• Business Cycle: Do they invest in budding or established businesses?

• Industry: What is their industry focus?
• Investment: Is their typical investment sufficient for your needs?
• Location: Are they regional, national or international?
• Return: What is their expected return on investment?
• Involvement: What is their involvement level?

Structure of the funds

Most venture capital funds have a fixed life of 10 years, with the possibility of a few years of
extensions to allow for private companies still seeking liquidity. The investing cycle for most
funds is generally three to five years, after which the focus is managing and making follow-on
investments in an existing portfolio.

Venture capital funding

Venture capitalists are typically very selective in deciding what to invest in; as a rule of thumb, a
fund may invest in one in four hundred opportunities presented to it. Funds are most interested in
ventures with exceptionally high growth potential, as only such opportunities are likely capable
of providing the financial returns and successful exit event within the required timeframe
(typically 3–7 years) those venture capitalists expect.

Venture capitalists typically assist at four stages in the company's development:

• Idea generation;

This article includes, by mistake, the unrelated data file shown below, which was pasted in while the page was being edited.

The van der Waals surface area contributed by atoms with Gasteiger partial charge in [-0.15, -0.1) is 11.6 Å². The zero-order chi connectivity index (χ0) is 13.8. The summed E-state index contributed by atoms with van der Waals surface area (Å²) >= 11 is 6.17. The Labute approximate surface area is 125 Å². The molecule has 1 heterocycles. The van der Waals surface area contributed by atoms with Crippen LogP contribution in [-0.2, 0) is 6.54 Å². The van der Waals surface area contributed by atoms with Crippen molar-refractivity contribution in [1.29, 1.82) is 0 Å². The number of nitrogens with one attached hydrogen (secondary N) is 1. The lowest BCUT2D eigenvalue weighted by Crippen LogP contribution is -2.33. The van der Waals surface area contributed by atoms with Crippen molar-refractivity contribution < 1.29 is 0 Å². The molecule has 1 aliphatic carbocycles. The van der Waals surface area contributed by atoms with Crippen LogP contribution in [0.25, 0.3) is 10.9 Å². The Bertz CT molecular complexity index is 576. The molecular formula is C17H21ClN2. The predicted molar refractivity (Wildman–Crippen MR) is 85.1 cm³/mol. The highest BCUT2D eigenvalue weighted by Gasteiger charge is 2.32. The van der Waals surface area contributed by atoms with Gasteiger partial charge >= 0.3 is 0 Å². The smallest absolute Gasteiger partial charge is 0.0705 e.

• Start-up;
• Ramp up; and
• Exit

There are typically six stages of financing offered in Venture Capital, that roughly correspond to
these stages of a company's development.

• Seed Money: Low level financing needed to prove a new idea (Often provided by "angel
• Start-up: Early stage firms that need funding for expenses associated with marketing and
product development
• First-Round: Early sales and manufacturing funds
• Second-Round: Working capital for early stage companies that are selling product, but
not yet turning a profit
• Third-Round: Also called Mezzanine financing, this is expansion money for a newly
profitable company
• Fourth-Round: Also called bridge financing, 4th round is intended to finance the "going
public" process.

Merchant banks invest their own capital in client companies and provide fee-based advice
services for mergers and acquisitions, among other services they provide.

Merchant banking practices take care of the needs of commercial international finance, stock